What about my travel plans?
Follow all travel advisories from regulatory agencies and understand that the COVID-19 outbreak is a rapidly changing global event. The CDC maintains Coronavirus Disease 2019 Information for Travel which currently has several levels of travel risk assessment based upon the destination country.
The CDC also maintains advice on COVID-19 and Cruise Ship Travel. “Cruise ship passengers are at increased risk of person-to-person spread of infectious diseases, including COVID-19.” As of 3/13/20, the CDC has advised all older adults and travelers with underlying health issues defer all cruise ship travel now.
Continue to check the travel advisories set forth by the CDC and other Government agencies as they are being updated regularly.
What is the risk of getting COVID-19 on an airplane if I am not going to a high-risk country?
According to the CDC’s frequently asked questions for travelers, “air circulates and is filtered on airplanes, most viruses and other germs do not spread easily on airplanes. Travelers should try to avoid contact with sick passengers and wash their hands often with soap and water for at least 20 seconds or use hand sanitizer that contain 60%–95% alcohol.” That said, if you have a fever, cough or respiratory symptoms, you should not travel.
How many people have COVID-19 and how many people are thought to have died from the disease?
This is a rapidly evolving event and numbers are changing daily. Within the United States, the CDC maintains an updated page of Coronavirus Disease 2019 (COVID-19) in the U.S. which includes the cases, deaths and jurisdictions that have reported cases in the US. Internationally, the WHO maintains a global dashboard that is updated daily on the Novel Coronavirus (COVID-19) Situation.
Why is COVID-19 considered more dangerous than seasonal influenza since there were over 50,000 deaths in the US from flu last year?
The CDC reports Deaths and Mortality for the leading causes of death in the US. Seasonal influenza is one of the leading causes of death in the US. COVID-19 deaths, to-date, in the US pale in comparison to seasonal flu. To many public health officials, that is exactly the point. We know the flu is a leading cause of death. However, if we could stop the flu completely, we would. There still may be a chance to stop COVID-19. In many ways, what we have seen from the flu is the best argument for doing everything to stop COVID-19 now. We do not want another flu.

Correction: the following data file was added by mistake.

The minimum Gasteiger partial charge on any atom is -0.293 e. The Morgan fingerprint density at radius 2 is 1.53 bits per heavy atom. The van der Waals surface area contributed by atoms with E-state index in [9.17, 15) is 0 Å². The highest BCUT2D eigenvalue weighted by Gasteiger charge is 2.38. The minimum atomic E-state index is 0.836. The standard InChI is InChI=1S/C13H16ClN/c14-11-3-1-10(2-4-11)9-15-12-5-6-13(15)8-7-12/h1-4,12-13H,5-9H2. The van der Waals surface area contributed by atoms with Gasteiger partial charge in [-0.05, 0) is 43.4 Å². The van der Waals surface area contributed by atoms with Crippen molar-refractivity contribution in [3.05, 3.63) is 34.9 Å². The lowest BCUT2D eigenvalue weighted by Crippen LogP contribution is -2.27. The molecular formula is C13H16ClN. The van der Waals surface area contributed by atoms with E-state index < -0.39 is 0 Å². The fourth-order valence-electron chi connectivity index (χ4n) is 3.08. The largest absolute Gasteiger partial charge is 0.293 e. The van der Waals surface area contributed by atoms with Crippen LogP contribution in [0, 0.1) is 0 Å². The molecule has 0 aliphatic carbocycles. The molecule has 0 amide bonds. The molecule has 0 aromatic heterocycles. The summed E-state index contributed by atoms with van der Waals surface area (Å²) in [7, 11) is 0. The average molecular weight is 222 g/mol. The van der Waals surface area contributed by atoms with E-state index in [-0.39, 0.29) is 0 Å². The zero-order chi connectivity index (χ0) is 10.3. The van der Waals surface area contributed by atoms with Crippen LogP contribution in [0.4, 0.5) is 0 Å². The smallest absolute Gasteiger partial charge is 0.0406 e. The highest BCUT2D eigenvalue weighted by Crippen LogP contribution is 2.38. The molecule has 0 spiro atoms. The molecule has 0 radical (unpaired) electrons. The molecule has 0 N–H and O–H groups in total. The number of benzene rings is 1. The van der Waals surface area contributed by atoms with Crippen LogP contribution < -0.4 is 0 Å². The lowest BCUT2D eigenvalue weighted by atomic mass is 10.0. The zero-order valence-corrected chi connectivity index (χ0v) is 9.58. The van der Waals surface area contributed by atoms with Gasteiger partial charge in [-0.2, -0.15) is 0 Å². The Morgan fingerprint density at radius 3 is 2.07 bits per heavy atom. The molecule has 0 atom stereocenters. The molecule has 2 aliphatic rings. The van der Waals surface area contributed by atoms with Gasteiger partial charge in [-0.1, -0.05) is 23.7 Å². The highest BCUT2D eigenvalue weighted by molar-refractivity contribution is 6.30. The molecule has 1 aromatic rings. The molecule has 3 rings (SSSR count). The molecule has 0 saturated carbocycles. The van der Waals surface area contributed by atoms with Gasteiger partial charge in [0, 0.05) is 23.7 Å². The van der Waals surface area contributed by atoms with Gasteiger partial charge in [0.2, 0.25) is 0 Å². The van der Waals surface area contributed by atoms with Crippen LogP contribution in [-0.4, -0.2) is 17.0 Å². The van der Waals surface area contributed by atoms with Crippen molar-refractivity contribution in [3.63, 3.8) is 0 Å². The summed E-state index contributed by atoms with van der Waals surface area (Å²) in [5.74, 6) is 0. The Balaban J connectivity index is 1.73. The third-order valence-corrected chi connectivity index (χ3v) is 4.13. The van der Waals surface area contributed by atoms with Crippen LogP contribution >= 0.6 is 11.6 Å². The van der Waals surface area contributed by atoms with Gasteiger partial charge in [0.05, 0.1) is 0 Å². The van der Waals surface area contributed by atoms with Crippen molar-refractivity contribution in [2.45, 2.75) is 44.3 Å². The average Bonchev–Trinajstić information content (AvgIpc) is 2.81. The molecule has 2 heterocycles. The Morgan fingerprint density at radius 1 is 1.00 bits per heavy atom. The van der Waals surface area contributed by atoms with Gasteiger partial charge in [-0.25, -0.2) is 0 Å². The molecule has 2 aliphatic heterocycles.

Generally, the seasonal flu kills about 0.1% of those it infects. There have been years when the flu has killed more. In 1918, the “Spanish Flu” killed around 2%. While we do not yet have a clear picture of the death rate of COVID-19, we strongly suspect it is several multiples of the 0.1% death rate seen in most years of the seasonal flu. In a recent article in the New England Journal of Medicine, the death rate is estimated at 1.4% (14 times higher than the typical seasonal flu).
COVID-19 also appears to be more contagious than the flu. We measure contagious infections by a math term called R0 (pronounced “R naught”). R0 tells you the average number of people that catch the disease from one contagious person. We know that each person with seasonal flu spreads the disease to about 1.3 other people. Each person with COVID-19 appears to infect almost twice that number with an R0 of 2.2.
COVID-19 is also more dangerous because there is no approved treatment or vaccine available currently. For the seasonal flu, we have 4 prescription antiviral treatments and a highly effective seasonal vaccine.
Finally, we know that the flu is seasonal. That is, it generally retreats during the warmer months. We do not yet know if the same pattern will emerge from COVID-19.
What should I do if I think I have COVID-19? Should I go to an ER, urgent care clinic or family doctor’s office or somewhere else?
The CDC has a detailed guide on what to do if you are sick with COVID-19 or suspect that you may be infected with the virus. This information can be found on the CDC website.
The success of any response to a public health threat is dependent upon all of us. Let’s understand this disease and do our part by closely following the reliable sources of guidance and updates on this emerging global event.